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Lyft and Other IPOs

Initial public offerings seem to be everywhere. Here’s why.

By now, I’m sure you’ve read an article or three on the recent Lyft initial public offering (IPO), unless you’re in a foreign country somewhere, in which case, I’ll explain: Lyft is a ride-sharing app where regular people make side money using their own cars to taxi people around. Trust me, once you use it, you’ll get it!

Lyft is actually the first in a slew of IPOs we may be seeing in the next 60 days – Pinterest, Lyft competitor Uber, Airbnb, Slack and others could be making their initial public offerings soon. Maybe you’re wondering, why are all of these brands I know all of a sudden coming to market at the same time?

One side of the government shutdown you might not be aware of is that, it wasn’t just the typical government officials you think of who weren’t working during that time. There were many “non-critical” employees who had to stay home, and that includes the Securities & Exchange Commission (SEC). A company can’t make a public offering without filing through the SEC.

Now, if you’ve ever been in any corporate office, you’ve seen the paperwork logjams that are prone to happen (maybe even in your own office!). That’s essentially what happened here. With the SEC operating on a skeleton staff during the most recent US government shutdown, initial public offerings essentially stopped. Now with the government, including the securities and exchange commission; “back to work” I think we will continue to see many brands we use rushing to register IPOs because no one knows when they might shut down again! It’s not a bad thing, but it has been the cause of some confusion on Wall Street.

What kind of confusion, you’re wondering? Most of the larger investors want to participate in the Lyft IPO and others, but don’t have a few billion sitting around to buy in. So, some are selling off other companies to make room to buy Lyft. This is not a vote against Amazon, or Google, or Salesforce.

These companies are simply some of the largest ones out there, and so a perfect option for fund managers to sell to get quick cash to participate in the Lyft IPO, in the anticipation of it appreciating significantly on its first few days of trading. These investors simply need capital to buy Lyft, in the anticipation of it going up 25 to 30 percent on day one. (Although, as of this writing, Lyft shares were down from the IPO price, according to CNBC and other news outlets.)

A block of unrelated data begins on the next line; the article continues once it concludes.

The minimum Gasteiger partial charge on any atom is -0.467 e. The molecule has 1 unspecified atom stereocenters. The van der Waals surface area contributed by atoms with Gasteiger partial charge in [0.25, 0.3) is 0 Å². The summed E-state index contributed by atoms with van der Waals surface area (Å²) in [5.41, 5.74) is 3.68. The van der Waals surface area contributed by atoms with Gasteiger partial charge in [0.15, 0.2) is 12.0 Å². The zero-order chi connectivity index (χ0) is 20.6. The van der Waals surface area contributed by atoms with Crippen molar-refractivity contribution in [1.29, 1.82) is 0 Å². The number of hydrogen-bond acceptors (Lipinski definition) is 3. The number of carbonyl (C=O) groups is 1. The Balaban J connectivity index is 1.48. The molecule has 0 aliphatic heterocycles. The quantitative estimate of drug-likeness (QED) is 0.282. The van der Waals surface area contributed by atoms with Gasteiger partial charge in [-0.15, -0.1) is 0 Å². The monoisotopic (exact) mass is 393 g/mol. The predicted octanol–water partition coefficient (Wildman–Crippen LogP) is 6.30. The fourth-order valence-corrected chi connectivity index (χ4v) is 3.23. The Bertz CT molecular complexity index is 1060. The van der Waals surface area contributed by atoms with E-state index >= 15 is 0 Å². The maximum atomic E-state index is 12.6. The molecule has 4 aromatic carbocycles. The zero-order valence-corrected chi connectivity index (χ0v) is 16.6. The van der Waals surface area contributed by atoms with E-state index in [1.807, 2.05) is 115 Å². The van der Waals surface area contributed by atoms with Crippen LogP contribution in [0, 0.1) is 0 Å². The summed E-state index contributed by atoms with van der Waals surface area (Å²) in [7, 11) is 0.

This is nothing new, of course. Over the years, as more and more companies go public, portfolio managers must continue to make room in their portfolios for the new issues they want to own. This always leads to a shuffling of their portfolios per se. 

Keep in mind however, that Lyft is still losing about one billion dollars a year – only a handful of companies can lose like that, so investors beware! Eventually, that will be a problem, and given the drop since the IPO, many investors may already be wary.

As we continue to see established companies feeling the pressure in the sectors where these IPOs are happening, remember – that’s not a value judgement on those companies. It’s simply the fund managers needing some money to participate in the IPO, and that money will likely return to the market leaders at some point, once this current “IPO season,” for a lack of a better term, has passed. 

Do you have any questions about some of these forthcoming IPOs? Our team is always happy to sit down with you and discuss the markets and your portfolios. Just give us a call. 

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